I turned over on the thin straw mat, still drunk from the Makali rice wine.
“Il-un-na! Il-un-na!” my Um-ma said as she smacked my bare legs. I was stunned. My mother woke me that Tuesday morning with a coarseness that I wasn't used to.
“Um-ma, what's the matter?” I asked in Hangul while digging into my lopsided Afro to scratch my scalp.
I played innocent. But I started to wonder if I’d been found out. It wouldn't have been the first time. Um-ma had many eyes in Bupyeong. A few weeks ago she found out that I stole a bicycle outside of town to joyride with the T-Shirt Alley boys. The Drunk, Stinky and Kim Soo were homeless and had nobody to answer to. But I got the end of the broom for that one. Last night I was careful. I was a true slickyboy, lifting a mug of Makali rice wine from the only local Korean bar that served commoners instead of American GIs. Running all the way to the bridge without being seen by any of Um-ma's spies, and without spilling a single drop.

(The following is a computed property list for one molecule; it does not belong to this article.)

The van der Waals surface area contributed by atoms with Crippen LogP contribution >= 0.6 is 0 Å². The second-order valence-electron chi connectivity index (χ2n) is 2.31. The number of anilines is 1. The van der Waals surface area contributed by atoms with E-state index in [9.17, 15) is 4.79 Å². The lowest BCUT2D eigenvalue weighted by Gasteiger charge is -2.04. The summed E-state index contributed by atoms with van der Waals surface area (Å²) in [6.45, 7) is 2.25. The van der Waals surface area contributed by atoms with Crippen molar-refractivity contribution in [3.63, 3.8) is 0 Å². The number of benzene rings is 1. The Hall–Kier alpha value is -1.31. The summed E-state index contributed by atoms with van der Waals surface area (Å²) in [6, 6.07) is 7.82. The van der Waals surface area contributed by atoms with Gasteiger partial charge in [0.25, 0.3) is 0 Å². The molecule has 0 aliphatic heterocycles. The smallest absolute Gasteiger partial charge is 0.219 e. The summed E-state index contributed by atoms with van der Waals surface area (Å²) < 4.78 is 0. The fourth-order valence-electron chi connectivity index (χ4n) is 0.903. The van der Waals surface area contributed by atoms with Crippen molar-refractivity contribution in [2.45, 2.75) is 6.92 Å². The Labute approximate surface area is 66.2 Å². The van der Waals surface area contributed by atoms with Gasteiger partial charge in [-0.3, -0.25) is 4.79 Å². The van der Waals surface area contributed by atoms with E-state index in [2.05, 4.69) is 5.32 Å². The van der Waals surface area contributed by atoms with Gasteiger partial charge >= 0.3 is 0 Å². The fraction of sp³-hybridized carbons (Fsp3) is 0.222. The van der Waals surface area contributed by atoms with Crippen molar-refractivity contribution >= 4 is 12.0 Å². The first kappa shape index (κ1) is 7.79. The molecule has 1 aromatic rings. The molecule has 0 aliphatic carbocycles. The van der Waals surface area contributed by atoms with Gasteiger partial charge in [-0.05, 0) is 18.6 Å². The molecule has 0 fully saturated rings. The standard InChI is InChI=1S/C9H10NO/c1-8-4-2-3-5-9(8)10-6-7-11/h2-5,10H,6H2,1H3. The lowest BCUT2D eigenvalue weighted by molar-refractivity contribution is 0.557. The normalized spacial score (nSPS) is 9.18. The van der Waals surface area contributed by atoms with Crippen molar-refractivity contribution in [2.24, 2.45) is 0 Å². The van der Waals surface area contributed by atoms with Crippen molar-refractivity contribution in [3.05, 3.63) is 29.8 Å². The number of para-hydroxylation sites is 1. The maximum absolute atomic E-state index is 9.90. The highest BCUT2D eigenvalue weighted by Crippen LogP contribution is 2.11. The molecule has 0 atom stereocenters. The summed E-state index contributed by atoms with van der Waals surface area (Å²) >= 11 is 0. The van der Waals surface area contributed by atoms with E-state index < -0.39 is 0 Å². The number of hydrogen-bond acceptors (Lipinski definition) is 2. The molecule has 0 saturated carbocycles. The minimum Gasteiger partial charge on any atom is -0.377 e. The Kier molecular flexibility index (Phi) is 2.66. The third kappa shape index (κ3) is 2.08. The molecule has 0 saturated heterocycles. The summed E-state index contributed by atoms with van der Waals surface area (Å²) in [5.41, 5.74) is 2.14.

Um-ma’s Buddha smiled down on me last night.
But that smile disappeared come morning.
I heard the bugle play morning colors. It had been two years since we moved to Bupyeong and I still wasn't used to that brass rooster from Camp Market. The bugle from the military base signaled Um-ma's return home at 5 a.m. each morning. We lived in a small studio apartment, directly above Un Sook's all night restaurant. Um-ma worked nights, slept during the day and didn't wake up until noon. I was only eight, but I kept about the same hours as my Um-ma, running with the T-Shirt Alley boys all night, begging for food, drinking wine on the bridge, before climbing into bed an hour or two before she got home. I never went to school. A Cumdingi was not welcome anywhere in South Korea.